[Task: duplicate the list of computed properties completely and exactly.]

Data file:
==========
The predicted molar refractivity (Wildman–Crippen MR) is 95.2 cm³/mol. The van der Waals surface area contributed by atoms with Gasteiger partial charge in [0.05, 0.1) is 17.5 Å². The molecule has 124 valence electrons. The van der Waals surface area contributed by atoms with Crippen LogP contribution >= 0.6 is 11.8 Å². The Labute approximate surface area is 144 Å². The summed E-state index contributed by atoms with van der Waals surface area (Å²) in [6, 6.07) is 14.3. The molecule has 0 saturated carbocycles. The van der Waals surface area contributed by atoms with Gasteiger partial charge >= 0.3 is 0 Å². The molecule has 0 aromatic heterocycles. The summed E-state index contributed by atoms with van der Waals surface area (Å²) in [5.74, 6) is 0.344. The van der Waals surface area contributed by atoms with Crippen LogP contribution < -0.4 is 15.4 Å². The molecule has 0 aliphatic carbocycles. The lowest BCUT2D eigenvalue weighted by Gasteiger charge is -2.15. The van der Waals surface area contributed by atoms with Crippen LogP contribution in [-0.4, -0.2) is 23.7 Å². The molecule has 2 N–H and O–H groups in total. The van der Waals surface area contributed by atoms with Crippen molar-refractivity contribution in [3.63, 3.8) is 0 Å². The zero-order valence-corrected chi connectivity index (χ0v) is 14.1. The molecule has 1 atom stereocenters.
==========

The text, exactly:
The predicted molar refractivity (Wildman–Crippen MR) is 95.2 cm³/mol. The van der Waals surface area contributed by atoms with Gasteiger partial charge in [0.05, 0.1) is 17.5 Å². The molecule has 124 valence electrons. The van der Waals surface area contributed by atoms with Crippen LogP contribution >= 0.6 is 11.8 Å². The Labute approximate surface area is 144 Å². The summed E-state index contributed by atoms with van der Waals surface area (Å²) in [6, 6.07) is 14.3. The molecule has 0 saturated carbocycles. The van der Waals surface area contributed by atoms with Gasteiger partial charge >= 0.3 is 0 Å². The molecule has 0 aromatic heterocycles. The summed E-state index contributed by atoms with van der Waals surface area (Å²) in [5.74, 6) is 0.344. The van der Waals surface area contributed by atoms with Crippen LogP contribution < -0.4 is 15.4 Å². The molecule has 0 aliphatic carbocycles. The lowest BCUT2D eigenvalue weighted by Gasteiger charge is -2.15. The van der Waals surface area contributed by atoms with Crippen LogP contribution in [-0.4, -0.2) is 23.7 Å². The molecule has 2 N–H and O–H groups in total. The van der Waals surface area contributed by atoms with Crippen molar-refractivity contribution in [3.63, 3.8) is 0 Å². The zero-order valence-corrected chi connectivity index (χ0v) is 14.1. The molecule has 1 atom stereocenters.